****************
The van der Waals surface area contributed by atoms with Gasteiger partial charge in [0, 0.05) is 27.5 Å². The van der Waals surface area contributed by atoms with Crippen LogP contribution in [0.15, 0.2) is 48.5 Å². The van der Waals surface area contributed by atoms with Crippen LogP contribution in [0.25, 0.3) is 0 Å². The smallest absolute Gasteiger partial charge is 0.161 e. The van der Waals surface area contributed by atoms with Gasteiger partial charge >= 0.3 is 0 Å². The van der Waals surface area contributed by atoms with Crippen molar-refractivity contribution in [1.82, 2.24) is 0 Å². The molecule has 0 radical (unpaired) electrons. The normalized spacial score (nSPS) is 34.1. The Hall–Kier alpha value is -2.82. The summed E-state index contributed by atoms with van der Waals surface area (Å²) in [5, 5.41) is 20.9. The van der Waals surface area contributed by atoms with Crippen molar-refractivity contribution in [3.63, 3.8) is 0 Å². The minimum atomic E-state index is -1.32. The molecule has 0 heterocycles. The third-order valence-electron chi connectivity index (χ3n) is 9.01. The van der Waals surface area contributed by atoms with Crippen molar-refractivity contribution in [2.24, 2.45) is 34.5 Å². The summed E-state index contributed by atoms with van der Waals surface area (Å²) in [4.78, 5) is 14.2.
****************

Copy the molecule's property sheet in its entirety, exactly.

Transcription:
The van der Waals surface area contributed by atoms with Gasteiger partial charge in [0, 0.05) is 27.5 Å². The van der Waals surface area contributed by atoms with Crippen LogP contribution in [0.15, 0.2) is 48.5 Å². The van der Waals surface area contributed by atoms with Crippen LogP contribution in [0.25, 0.3) is 0 Å². The smallest absolute Gasteiger partial charge is 0.161 e. The van der Waals surface area contributed by atoms with Gasteiger partial charge >= 0.3 is 0 Å². The van der Waals surface area contributed by atoms with Crippen molar-refractivity contribution in [1.82, 2.24) is 0 Å². The molecule has 0 radical (unpaired) electrons. The normalized spacial score (nSPS) is 34.1. The Hall–Kier alpha value is -2.82. The summed E-state index contributed by atoms with van der Waals surface area (Å²) in [5, 5.41) is 20.9. The van der Waals surface area contributed by atoms with Crippen molar-refractivity contribution in [3.63, 3.8) is 0 Å². The minimum atomic E-state index is -1.32. The molecule has 0 heterocycles. The third-order valence-electron chi connectivity index (χ3n) is 9.01. The van der Waals surface area contributed by atoms with Crippen molar-refractivity contribution in [2.24, 2.45) is 34.5 Å². The summed E-state index contributed by atoms with van der Waals surface area (Å²) in [4.78, 5) is 14.2.